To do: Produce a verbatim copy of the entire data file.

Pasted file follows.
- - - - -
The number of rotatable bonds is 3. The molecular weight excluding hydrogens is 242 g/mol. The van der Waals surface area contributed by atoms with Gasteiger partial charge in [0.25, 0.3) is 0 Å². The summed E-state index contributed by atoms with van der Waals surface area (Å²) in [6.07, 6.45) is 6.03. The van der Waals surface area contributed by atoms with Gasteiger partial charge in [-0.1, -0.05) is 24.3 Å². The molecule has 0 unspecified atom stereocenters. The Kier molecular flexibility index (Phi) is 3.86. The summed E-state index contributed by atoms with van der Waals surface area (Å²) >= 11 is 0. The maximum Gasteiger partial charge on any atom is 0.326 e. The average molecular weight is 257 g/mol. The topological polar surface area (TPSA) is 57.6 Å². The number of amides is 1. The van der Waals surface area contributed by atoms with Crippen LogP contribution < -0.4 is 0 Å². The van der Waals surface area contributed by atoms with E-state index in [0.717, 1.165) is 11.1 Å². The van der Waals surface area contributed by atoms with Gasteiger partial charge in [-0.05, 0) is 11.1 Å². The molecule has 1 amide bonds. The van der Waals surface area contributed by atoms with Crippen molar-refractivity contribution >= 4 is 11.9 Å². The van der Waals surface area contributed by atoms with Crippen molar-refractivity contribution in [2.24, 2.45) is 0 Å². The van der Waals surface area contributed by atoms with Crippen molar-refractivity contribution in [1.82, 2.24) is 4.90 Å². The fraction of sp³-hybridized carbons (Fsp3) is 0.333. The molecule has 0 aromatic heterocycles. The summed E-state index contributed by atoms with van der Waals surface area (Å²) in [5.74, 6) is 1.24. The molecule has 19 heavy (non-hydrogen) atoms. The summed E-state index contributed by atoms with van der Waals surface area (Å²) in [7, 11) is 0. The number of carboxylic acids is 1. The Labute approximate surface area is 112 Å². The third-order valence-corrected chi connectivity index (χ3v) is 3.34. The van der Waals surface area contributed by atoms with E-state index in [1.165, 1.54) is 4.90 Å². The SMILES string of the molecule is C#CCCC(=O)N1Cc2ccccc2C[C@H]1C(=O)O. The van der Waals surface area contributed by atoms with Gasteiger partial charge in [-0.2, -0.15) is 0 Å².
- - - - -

The number of rotatable bonds is 3. The molecular weight excluding hydrogens is 242 g/mol. The van der Waals surface area contributed by atoms with Gasteiger partial charge in [0.25, 0.3) is 0 Å². The summed E-state index contributed by atoms with van der Waals surface area (Å²) in [6.07, 6.45) is 6.03. The van der Waals surface area contributed by atoms with Gasteiger partial charge in [-0.1, -0.05) is 24.3 Å². The molecule has 0 unspecified atom stereocenters. The Kier molecular flexibility index (Phi) is 3.86. The summed E-state index contributed by atoms with van der Waals surface area (Å²) >= 11 is 0. The maximum Gasteiger partial charge on any atom is 0.326 e. The average molecular weight is 257 g/mol. The topological polar surface area (TPSA) is 57.6 Å². The number of amides is 1. The van der Waals surface area contributed by atoms with Crippen LogP contribution < -0.4 is 0 Å². The van der Waals surface area contributed by atoms with E-state index in [0.717, 1.165) is 11.1 Å². The van der Waals surface area contributed by atoms with Gasteiger partial charge in [-0.05, 0) is 11.1 Å². The molecule has 1 amide bonds. The van der Waals surface area contributed by atoms with Crippen molar-refractivity contribution >= 4 is 11.9 Å². The van der Waals surface area contributed by atoms with Crippen molar-refractivity contribution in [2.24, 2.45) is 0 Å². The van der Waals surface area contributed by atoms with Crippen molar-refractivity contribution in [1.82, 2.24) is 4.90 Å². The fraction of sp³-hybridized carbons (Fsp3) is 0.333. The molecule has 0 aromatic heterocycles. The summed E-state index contributed by atoms with van der Waals surface area (Å²) in [5.74, 6) is 1.24. The molecule has 19 heavy (non-hydrogen) atoms. The summed E-state index contributed by atoms with van der Waals surface area (Å²) in [7, 11) is 0. The number of carboxylic acids is 1. The Labute approximate surface area is 112 Å². The third-order valence-corrected chi connectivity index (χ3v) is 3.34. The van der Waals surface area contributed by atoms with E-state index in [1.165, 1.54) is 4.90 Å². The SMILES string of the molecule is C#CCCC(=O)N1Cc2ccccc2C[C@H]1C(=O)O. The van der Waals surface area contributed by atoms with Gasteiger partial charge in [-0.2, -0.15) is 0 Å².